Back workouts will always require both vertical and horizontal pulling exercises for complete development. While pull-ups and pulldowns are common vertical pulls, one of the most fundamental horizontal pulling exercises is the single-arm dumbbell row.
The single-arm dumbbell row is a unilateral (single-side) exercise that builds the strength and size of the latissimus dorsi (large back muscle) and improves the overall function of the shoulder joint. Here’s what you need to know about one of the most simple and effective back exercises.
- How to Do the Single-Arm Dumbbell Row
- Single-Arm Dumbbell Row Mistakes to Avoid
- Benefits of the Single-Arm Dumbbell Row
- Muscles Worked by the Single-Arm Dumbbell Row
- Who Should Do the Single-Arm Dumbbell Row
- How to Program the Single-Arm Dumbbell Row
- Single-Arm Dumbbell Row Variations
- Single-Arm Dumbbell Row Alternatives
- Frequently Asked Questions
There are several similar variations of the single-arm row, which will be addressed in a separate section of the article, using a variety of arm positions and paths of motion to emphasize different muscles. The most basic single-arm row technique will emphasize the lat muscle.
Step 1 — Support Yourself on a Flat Bench
Put one hand and the same-side knee on a flat bench with a dumbbell resting on the bench between them. Your back should remain flat and your shoulder blades should be pulled down and back, towards the back pocket of your pants. Keep your head and neck neutral, not pointed up to the ceiling or down towards the ground. Your eyes can look at the ground in front of the bench.
Grab the dumbbell with the hand that isn’t on the bench. With your palm facing the bench, allow the weight to reach to the ground without pulling your shoulder joint down. Your elbow should be relatively straight, but not locked, in the stretched position.
Form Tip: The dumbbell will try to pull your body down to one side, but keep your core muscles engaged throughout the exercise to keep your hips level and maintain a straight line from your hips to your neck.
Step 2 — Lift the Weight Towards Your Hip
Bend your elbow to slide the weight towards the hip on the same side. Maintain a neutral hand position, with your palm facing the bench and your body. Keep your elbow close to the body to maximally engage the lat muscle.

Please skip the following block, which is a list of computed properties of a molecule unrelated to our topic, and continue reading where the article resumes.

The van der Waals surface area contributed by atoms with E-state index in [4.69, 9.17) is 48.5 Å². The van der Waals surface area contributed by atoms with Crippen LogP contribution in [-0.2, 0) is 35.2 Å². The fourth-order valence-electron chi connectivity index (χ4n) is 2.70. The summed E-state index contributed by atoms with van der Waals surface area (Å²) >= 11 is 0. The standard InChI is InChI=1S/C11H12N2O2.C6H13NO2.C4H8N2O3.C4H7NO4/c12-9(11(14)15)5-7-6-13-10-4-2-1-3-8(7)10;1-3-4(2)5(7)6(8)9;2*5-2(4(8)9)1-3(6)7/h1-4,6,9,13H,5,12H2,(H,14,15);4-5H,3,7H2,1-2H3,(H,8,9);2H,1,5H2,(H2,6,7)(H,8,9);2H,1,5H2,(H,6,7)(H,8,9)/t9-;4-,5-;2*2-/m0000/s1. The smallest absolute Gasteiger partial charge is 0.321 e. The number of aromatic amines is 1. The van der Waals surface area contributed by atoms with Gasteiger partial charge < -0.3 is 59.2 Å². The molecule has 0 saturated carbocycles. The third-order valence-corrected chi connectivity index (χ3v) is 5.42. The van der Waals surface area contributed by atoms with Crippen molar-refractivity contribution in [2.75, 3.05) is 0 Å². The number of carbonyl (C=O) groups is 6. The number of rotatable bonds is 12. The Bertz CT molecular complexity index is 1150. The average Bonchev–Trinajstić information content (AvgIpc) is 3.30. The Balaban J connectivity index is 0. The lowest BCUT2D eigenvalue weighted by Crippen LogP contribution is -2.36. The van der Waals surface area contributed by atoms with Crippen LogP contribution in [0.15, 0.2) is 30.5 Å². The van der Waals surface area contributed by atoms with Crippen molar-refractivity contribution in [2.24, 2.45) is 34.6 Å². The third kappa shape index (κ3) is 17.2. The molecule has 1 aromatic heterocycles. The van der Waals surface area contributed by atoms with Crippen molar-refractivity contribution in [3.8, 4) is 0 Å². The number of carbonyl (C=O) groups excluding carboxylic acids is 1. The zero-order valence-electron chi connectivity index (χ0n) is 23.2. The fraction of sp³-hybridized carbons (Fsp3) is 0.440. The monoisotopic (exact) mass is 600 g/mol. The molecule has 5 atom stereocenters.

Keep your hand in line with your forearm, directly beneath your elbow. In the top position, your forearm should be near your ribs and the weight should almost touch your hip.
Form Tip: As you pull the weight up, don’t over-rotate your shoulders or twist your trunk. Avoid jerking the weight or heaving your upper body to create momentum.
Step 3 — Lower to the Stretched Position
Slowly reverse direction to lower the weight back to the starting point. Be sure the weight moves in a slight arc away from your hip until your arm is nearly straight with the weight directly under your shoulder.
Form Tip: Don’t lose your shoulder placement as you lower the weight. Keep your shoulder locked into your shoulder girdle and pulled away from the ear, not shrugged up towards your ear or towards the ceiling.
Most form problems with the single-arm row have to do with losing proper position of the torso, shoulder, or arm. Maintaining focus on body awareness and simple technique cues can help you to avoid these issues.
Sagging Lower Back
Losing core engagement can cause the lower back to start to drop toward the bench. This can cause back pain or injury by increasing strain on the vertebrae.
Avoid It: Imagine lengthening your spine in both directions, from your tailbone to your neck. Keep your abs tense. Don’t allow your hips to rotate, which can encourage your lower back to drop out of position.
Curving the Spine Upward
Just like a sagging spine, the opposite is possible and equally problematic. You want to maintain a neutral torso, neither rounded or curved excessively, in order to keep your joints aligned for optimal power output and muscle recruitment.
Losing a neutral-spine position and curving too far up will prevent the shoulder from achieving a full range of motion. This will make the exercise less effective and can strain the shoulder joint.